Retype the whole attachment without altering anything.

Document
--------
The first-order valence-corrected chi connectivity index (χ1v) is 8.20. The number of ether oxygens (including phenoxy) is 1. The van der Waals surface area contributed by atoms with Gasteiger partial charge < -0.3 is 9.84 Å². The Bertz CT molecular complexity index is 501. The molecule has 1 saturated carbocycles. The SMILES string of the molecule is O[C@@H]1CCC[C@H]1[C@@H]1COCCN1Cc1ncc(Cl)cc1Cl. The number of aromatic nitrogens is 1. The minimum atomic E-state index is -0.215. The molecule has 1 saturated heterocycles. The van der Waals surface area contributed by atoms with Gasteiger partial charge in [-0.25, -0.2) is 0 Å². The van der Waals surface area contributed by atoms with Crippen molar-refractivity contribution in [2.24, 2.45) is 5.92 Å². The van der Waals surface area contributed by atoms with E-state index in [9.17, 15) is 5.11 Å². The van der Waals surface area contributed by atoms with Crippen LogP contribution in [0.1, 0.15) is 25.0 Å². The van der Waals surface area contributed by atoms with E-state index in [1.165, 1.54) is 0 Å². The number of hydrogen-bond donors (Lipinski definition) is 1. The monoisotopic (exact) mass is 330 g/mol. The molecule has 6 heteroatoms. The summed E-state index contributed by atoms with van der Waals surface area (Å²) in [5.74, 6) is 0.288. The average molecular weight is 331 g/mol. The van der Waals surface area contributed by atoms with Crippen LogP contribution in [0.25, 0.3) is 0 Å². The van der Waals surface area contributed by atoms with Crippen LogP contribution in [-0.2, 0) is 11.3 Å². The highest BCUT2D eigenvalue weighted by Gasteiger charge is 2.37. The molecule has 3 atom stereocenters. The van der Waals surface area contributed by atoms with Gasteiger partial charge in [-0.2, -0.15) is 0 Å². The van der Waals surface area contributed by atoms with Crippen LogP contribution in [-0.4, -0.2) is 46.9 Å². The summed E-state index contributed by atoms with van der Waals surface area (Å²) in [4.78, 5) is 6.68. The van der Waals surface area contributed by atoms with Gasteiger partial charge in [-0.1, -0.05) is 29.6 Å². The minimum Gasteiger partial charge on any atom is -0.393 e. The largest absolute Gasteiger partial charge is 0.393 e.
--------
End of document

The first-order valence-corrected chi connectivity index (χ1v) is 8.20. The number of ether oxygens (including phenoxy) is 1. The van der Waals surface area contributed by atoms with Gasteiger partial charge < -0.3 is 9.84 Å². The Bertz CT molecular complexity index is 501. The molecule has 1 saturated carbocycles. The SMILES string of the molecule is O[C@@H]1CCC[C@H]1[C@@H]1COCCN1Cc1ncc(Cl)cc1Cl. The number of aromatic nitrogens is 1. The minimum atomic E-state index is -0.215. The molecule has 1 saturated heterocycles. The van der Waals surface area contributed by atoms with Gasteiger partial charge in [-0.25, -0.2) is 0 Å². The van der Waals surface area contributed by atoms with Crippen molar-refractivity contribution in [2.24, 2.45) is 5.92 Å². The van der Waals surface area contributed by atoms with E-state index in [9.17, 15) is 5.11 Å². The van der Waals surface area contributed by atoms with Crippen LogP contribution in [0.1, 0.15) is 25.0 Å². The van der Waals surface area contributed by atoms with E-state index in [1.165, 1.54) is 0 Å². The number of hydrogen-bond donors (Lipinski definition) is 1. The monoisotopic (exact) mass is 330 g/mol. The molecule has 6 heteroatoms. The summed E-state index contributed by atoms with van der Waals surface area (Å²) in [5.74, 6) is 0.288. The average molecular weight is 331 g/mol. The van der Waals surface area contributed by atoms with Crippen LogP contribution in [0.25, 0.3) is 0 Å². The van der Waals surface area contributed by atoms with Crippen LogP contribution in [-0.2, 0) is 11.3 Å². The highest BCUT2D eigenvalue weighted by Gasteiger charge is 2.37. The molecule has 3 atom stereocenters. The van der Waals surface area contributed by atoms with Gasteiger partial charge in [-0.2, -0.15) is 0 Å². The van der Waals surface area contributed by atoms with Crippen LogP contribution in [-0.4, -0.2) is 46.9 Å². The summed E-state index contributed by atoms with van der Waals surface area (Å²) in [4.78, 5) is 6.68. The van der Waals surface area contributed by atoms with Gasteiger partial charge in [-0.1, -0.05) is 29.6 Å². The minimum Gasteiger partial charge on any atom is -0.393 e. The largest absolute Gasteiger partial charge is 0.393 e.